The National Highway Traffic Safety Administration today unveiled the latest tool in its wide-ranging injury-prevention arsenal, a new crash test dummy scaled to simulate the size and weight of a typical 10-year-old child. Intended to help the agency better evaluate the efficacy of child and booster seats for use by individuals weighing between 65-80 pounds, this newest member of NHTSA's family of test dummies was developed in concert with a revised and expanded safety requirement that goes into effect today.

For the first time, NHTSA will use a purpose-designed test dummy to evaluate how well various higher-weight restraint systems manage actively crash energy and whether the seat structure itself remains intact during and after an impact. According to NHTSA, this specific "10-year-old-child" model will provide never-before-available information about the risk of injuries using head and knee excursions as well as chest acceleration.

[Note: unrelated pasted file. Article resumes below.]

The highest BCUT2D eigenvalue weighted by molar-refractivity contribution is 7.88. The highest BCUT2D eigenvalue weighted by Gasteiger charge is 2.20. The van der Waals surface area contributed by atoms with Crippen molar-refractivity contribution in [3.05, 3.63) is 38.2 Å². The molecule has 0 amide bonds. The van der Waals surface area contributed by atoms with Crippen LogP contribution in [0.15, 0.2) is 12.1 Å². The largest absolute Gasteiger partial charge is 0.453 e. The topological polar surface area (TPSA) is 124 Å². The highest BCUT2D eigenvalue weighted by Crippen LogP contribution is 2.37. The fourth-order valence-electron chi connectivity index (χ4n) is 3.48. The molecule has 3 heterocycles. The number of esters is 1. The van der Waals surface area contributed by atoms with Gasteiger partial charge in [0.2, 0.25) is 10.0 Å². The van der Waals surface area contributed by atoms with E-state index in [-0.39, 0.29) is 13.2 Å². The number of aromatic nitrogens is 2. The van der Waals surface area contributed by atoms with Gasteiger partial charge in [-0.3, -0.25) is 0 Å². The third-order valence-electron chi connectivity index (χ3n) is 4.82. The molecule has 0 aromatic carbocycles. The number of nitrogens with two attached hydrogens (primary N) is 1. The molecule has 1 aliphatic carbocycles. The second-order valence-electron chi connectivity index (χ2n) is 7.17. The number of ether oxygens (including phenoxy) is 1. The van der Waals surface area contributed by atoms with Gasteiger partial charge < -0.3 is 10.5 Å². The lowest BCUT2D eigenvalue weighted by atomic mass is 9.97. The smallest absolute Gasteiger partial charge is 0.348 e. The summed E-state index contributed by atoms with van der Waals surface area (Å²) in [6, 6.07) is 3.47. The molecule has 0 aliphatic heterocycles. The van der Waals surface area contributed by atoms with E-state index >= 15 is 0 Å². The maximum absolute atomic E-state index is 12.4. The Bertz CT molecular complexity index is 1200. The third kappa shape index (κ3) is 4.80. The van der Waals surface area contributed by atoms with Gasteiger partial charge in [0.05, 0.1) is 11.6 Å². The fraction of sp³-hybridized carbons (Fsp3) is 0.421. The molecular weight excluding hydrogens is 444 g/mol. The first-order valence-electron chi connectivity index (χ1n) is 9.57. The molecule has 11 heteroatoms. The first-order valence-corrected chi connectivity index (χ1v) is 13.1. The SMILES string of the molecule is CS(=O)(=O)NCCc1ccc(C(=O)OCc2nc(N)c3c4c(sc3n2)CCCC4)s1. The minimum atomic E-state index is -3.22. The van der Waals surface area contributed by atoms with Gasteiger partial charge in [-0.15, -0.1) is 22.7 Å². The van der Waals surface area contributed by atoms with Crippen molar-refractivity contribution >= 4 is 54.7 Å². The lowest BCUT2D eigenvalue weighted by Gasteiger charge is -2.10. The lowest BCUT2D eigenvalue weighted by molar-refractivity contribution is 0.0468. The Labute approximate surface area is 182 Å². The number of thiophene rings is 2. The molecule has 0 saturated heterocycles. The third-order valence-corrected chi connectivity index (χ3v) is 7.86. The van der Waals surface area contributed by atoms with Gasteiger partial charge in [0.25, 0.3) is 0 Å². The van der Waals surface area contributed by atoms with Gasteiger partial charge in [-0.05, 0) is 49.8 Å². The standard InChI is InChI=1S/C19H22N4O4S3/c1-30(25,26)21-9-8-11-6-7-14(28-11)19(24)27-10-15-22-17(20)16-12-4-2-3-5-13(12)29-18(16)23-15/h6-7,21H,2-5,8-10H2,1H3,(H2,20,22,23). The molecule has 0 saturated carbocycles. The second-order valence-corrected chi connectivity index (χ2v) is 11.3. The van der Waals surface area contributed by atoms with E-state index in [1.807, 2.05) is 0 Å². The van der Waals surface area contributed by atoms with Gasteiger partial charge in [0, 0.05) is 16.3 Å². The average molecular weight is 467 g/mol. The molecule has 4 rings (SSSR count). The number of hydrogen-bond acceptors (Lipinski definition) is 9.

"It's good news that manufacturers are making more car seats and boosters than ever before designed to keep older and heavier children safer on our roadways," said U.S. Transportation Secretary Ray LaHood. "As the marketplace evolves to accommodate changing consumer needs, it's important that safety regulators also have the best tools possible for evaluating how well these products work. This new test dummy breaks new ground for the Department's crash test program and is a significant step forward for evaluating child seat performance."

The agency's updated child seat guidance recommends that all children ride in an approved booster seat until they are big enough to fit in a seat belt properly. According to NHTSA, that typically occurs when the child is somewhere between 8-12 years old and about 4 feet 9 inches tall. For a comprehensive overview of child car safety seats, current state laws regarding their use and NHTSA’s latest recommendations, visit:

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